• Food: As on the PCT, I ate tortilla-based lunches, home-constructed dinners (a just-add-boiling-water carbohydrate base with freeze-dried veggies, meat, and lots of butter powder), and a ton of snacks. I aimed for 3000+ calories a day but wasn’t too strict about it since it’s a relatively short hike. Being unwilling to wean myself off caffeine like I did for the PCT, I carried Starbucks Via packets (meh) and heated water in the mornings for my caffeine fix. I prepared 95% of my food ahead of time and then bought essentials like Doritos and a block of cheddar cheese right before and during my hike.
  • Resupply: Stateline, Nevada. I broke my hike into two five-day segments, starting at Tahoe City with my first five days of food and pausing at the Kingsbury Grade (Highway 207, Guthook Mile 78.1) to pick up my resupply for the next five days in Stateline, Nevada. My Airbnb host graciously agreed to receive/hold both my resupply box and my Desolation Wilderness permit for me.
  • Gear merits its own post, but the short version is: Nemo 2P Hornet Elite tent, Zpacks quilt, NeoAir XLite mattress, Zpacks Arc Blast backpack, Gossamer Gear hiking poles, Hoka One One running shoes, and Ursack + Opsaks for food protection. I carried an inline Sawyer water filter fitted to my Platypus water bladder and had the capacity to carry 6 liters of water—which was necessary for some long water carries and dry camping on the eastern side of the lake. I didn’t cache water anywhere along the trail ahead of time, though many people do.

My carefully calculated mileage plan didn’t even last through the first day, so I just tried to hit my mileage goal for each day—15.6 miles/day for the first five days and 18.6 miles/day for the last five days.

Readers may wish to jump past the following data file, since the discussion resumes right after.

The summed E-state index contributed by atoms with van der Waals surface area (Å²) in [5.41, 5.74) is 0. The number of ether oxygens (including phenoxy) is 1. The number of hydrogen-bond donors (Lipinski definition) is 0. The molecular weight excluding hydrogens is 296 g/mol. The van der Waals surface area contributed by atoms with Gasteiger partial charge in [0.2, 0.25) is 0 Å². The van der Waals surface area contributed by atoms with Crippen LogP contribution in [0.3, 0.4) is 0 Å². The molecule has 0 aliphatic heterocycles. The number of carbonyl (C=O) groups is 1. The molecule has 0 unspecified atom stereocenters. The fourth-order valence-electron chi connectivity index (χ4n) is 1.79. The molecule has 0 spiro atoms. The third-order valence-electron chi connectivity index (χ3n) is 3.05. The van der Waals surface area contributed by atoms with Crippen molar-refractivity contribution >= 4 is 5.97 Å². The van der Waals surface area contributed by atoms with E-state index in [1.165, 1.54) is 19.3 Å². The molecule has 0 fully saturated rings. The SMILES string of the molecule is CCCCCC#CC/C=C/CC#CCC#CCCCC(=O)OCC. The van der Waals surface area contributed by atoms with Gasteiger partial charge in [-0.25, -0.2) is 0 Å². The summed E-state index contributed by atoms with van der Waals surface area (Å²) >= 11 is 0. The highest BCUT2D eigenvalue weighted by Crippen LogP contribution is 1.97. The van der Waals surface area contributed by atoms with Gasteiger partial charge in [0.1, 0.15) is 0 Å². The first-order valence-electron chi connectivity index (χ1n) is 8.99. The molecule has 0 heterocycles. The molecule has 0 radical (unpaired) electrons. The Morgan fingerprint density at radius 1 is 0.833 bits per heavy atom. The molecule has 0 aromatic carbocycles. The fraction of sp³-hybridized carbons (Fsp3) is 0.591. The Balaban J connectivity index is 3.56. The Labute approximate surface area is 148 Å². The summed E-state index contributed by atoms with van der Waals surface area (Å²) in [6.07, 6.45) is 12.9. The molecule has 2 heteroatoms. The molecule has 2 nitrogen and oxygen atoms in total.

Everything went pretty much to plan, and there’s not much I would change other than a few minor gear tweaks, some preplanned water caches to reduce the amount of water I had to carry in the first half of the hike, and an extra day in the second half to bring my daily mileage down.

The Tahoe Rim Trail is exquisitely maintained, extremely well-signed, and deservedly popular—it’s a truly beautiful hike with spectacular views, accessible to all types of hiking and riding. I thoroughly enjoyed it! My day-by-day trip report with photos is coming soon.

2 thoughts on “Tahoe Rim Trail Thru-hike: Planning and Logistics”

  1. Thanks so much for these posts. They’re really great. I’m on a rest day on the trt in Stateline right now and have basically been following in your footsteps. Not to ruin the ending of your story, but where did you camp for the second half of the trip? I’m struggling to divide it up…

    1. Hey Tim – I dry camped every night on the second half of my hike, as well, and aimed for ridgelines with views. I camped at Mile 96, a bit off-trail from Mile 114.7, at Dick’s Pass, and then at Mile 159.4 on my last night before returning to Tahoe City. That last site was epic, but it was also an epically long hiking day that led to it — I passed up a bunch of possible sites right after Barker Pass Trailhead and at the North Fork of Blackwood Creek because I would have had neighbors.

      I had to average 3 miles/day more on the second half of my trip, so in retrospect I would have added an extra day of hiking, if I’d had the time. Enjoy your hike!